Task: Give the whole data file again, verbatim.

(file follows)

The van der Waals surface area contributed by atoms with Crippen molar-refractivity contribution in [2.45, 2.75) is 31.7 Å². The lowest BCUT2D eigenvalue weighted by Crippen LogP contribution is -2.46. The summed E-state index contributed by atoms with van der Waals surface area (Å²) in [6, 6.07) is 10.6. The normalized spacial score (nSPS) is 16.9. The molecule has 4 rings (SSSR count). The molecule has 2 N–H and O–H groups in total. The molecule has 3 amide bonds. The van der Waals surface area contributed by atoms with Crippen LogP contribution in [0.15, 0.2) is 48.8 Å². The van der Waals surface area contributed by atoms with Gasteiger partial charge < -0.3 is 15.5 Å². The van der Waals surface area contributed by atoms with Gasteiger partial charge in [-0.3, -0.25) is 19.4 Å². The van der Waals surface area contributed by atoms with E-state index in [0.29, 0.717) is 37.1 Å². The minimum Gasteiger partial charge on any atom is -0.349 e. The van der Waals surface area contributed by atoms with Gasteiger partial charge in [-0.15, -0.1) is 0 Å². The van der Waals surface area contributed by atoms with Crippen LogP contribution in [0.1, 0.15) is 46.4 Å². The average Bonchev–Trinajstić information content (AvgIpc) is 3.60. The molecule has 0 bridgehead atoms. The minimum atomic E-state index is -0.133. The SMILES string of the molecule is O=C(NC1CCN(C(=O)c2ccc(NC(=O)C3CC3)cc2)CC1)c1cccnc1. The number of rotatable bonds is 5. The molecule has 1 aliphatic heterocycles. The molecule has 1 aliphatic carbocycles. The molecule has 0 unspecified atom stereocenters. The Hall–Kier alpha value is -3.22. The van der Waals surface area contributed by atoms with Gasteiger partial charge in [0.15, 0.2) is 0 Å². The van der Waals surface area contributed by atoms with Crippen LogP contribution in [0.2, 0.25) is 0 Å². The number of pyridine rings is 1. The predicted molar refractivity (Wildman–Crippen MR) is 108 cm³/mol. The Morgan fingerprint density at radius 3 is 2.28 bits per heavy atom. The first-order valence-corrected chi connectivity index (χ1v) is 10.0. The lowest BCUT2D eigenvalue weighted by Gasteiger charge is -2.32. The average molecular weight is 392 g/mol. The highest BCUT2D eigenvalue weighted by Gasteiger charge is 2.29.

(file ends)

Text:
The van der Waals surface area contributed by atoms with Crippen molar-refractivity contribution in [2.45, 2.75) is 31.7 Å². The lowest BCUT2D eigenvalue weighted by Crippen LogP contribution is -2.46. The summed E-state index contributed by atoms with van der Waals surface area (Å²) in [6, 6.07) is 10.6. The normalized spacial score (nSPS) is 16.9. The molecule has 4 rings (SSSR count). The molecule has 2 N–H and O–H groups in total. The molecule has 3 amide bonds. The van der Waals surface area contributed by atoms with Crippen LogP contribution in [0.15, 0.2) is 48.8 Å². The van der Waals surface area contributed by atoms with Gasteiger partial charge < -0.3 is 15.5 Å². The van der Waals surface area contributed by atoms with Gasteiger partial charge in [-0.3, -0.25) is 19.4 Å². The van der Waals surface area contributed by atoms with E-state index in [0.29, 0.717) is 37.1 Å². The minimum Gasteiger partial charge on any atom is -0.349 e. The van der Waals surface area contributed by atoms with Gasteiger partial charge in [-0.15, -0.1) is 0 Å². The van der Waals surface area contributed by atoms with Crippen LogP contribution in [0.1, 0.15) is 46.4 Å². The average Bonchev–Trinajstić information content (AvgIpc) is 3.60. The molecule has 0 bridgehead atoms. The minimum atomic E-state index is -0.133. The SMILES string of the molecule is O=C(NC1CCN(C(=O)c2ccc(NC(=O)C3CC3)cc2)CC1)c1cccnc1. The number of rotatable bonds is 5. The molecule has 1 aliphatic heterocycles. The molecule has 1 aliphatic carbocycles. The molecule has 0 unspecified atom stereocenters. The Hall–Kier alpha value is -3.22. The van der Waals surface area contributed by atoms with Gasteiger partial charge in [0.15, 0.2) is 0 Å². The van der Waals surface area contributed by atoms with Crippen LogP contribution in [0.2, 0.25) is 0 Å². The number of pyridine rings is 1. The predicted molar refractivity (Wildman–Crippen MR) is 108 cm³/mol. The Morgan fingerprint density at radius 3 is 2.28 bits per heavy atom. The first-order valence-corrected chi connectivity index (χ1v) is 10.0. The lowest BCUT2D eigenvalue weighted by Gasteiger charge is -2.32. The average molecular weight is 392 g/mol. The highest BCUT2D eigenvalue weighted by Gasteiger charge is 2.29.